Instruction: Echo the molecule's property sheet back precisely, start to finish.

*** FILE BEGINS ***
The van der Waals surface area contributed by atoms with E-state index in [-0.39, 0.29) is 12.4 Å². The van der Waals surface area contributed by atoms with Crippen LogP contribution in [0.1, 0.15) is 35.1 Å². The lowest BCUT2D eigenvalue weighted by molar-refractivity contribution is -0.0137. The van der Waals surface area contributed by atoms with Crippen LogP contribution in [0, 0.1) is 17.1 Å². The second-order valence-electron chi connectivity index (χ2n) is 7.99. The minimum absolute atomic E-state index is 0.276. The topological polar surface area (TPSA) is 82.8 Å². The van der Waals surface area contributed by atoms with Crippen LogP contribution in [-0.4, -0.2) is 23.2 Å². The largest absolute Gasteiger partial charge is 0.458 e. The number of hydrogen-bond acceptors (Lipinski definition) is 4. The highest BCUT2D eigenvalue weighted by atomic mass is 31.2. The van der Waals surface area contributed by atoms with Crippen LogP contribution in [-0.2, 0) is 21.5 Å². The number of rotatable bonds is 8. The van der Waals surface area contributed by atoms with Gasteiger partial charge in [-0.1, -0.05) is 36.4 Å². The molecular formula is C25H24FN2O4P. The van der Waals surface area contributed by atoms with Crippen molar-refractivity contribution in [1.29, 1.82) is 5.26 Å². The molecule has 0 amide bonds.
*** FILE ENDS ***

The van der Waals surface area contributed by atoms with E-state index in [-0.39, 0.29) is 12.4 Å². The van der Waals surface area contributed by atoms with Crippen LogP contribution in [0.1, 0.15) is 35.1 Å². The lowest BCUT2D eigenvalue weighted by molar-refractivity contribution is -0.0137. The van der Waals surface area contributed by atoms with Crippen LogP contribution in [0, 0.1) is 17.1 Å². The second-order valence-electron chi connectivity index (χ2n) is 7.99. The minimum absolute atomic E-state index is 0.276. The topological polar surface area (TPSA) is 82.8 Å². The van der Waals surface area contributed by atoms with Crippen LogP contribution in [-0.4, -0.2) is 23.2 Å². The largest absolute Gasteiger partial charge is 0.458 e. The number of hydrogen-bond acceptors (Lipinski definition) is 4. The highest BCUT2D eigenvalue weighted by atomic mass is 31.2. The van der Waals surface area contributed by atoms with Crippen LogP contribution in [-0.2, 0) is 21.5 Å². The number of rotatable bonds is 8. The van der Waals surface area contributed by atoms with Gasteiger partial charge in [-0.1, -0.05) is 36.4 Å². The molecular formula is C25H24FN2O4P. The van der Waals surface area contributed by atoms with Crippen molar-refractivity contribution in [1.29, 1.82) is 5.26 Å². The molecule has 0 amide bonds.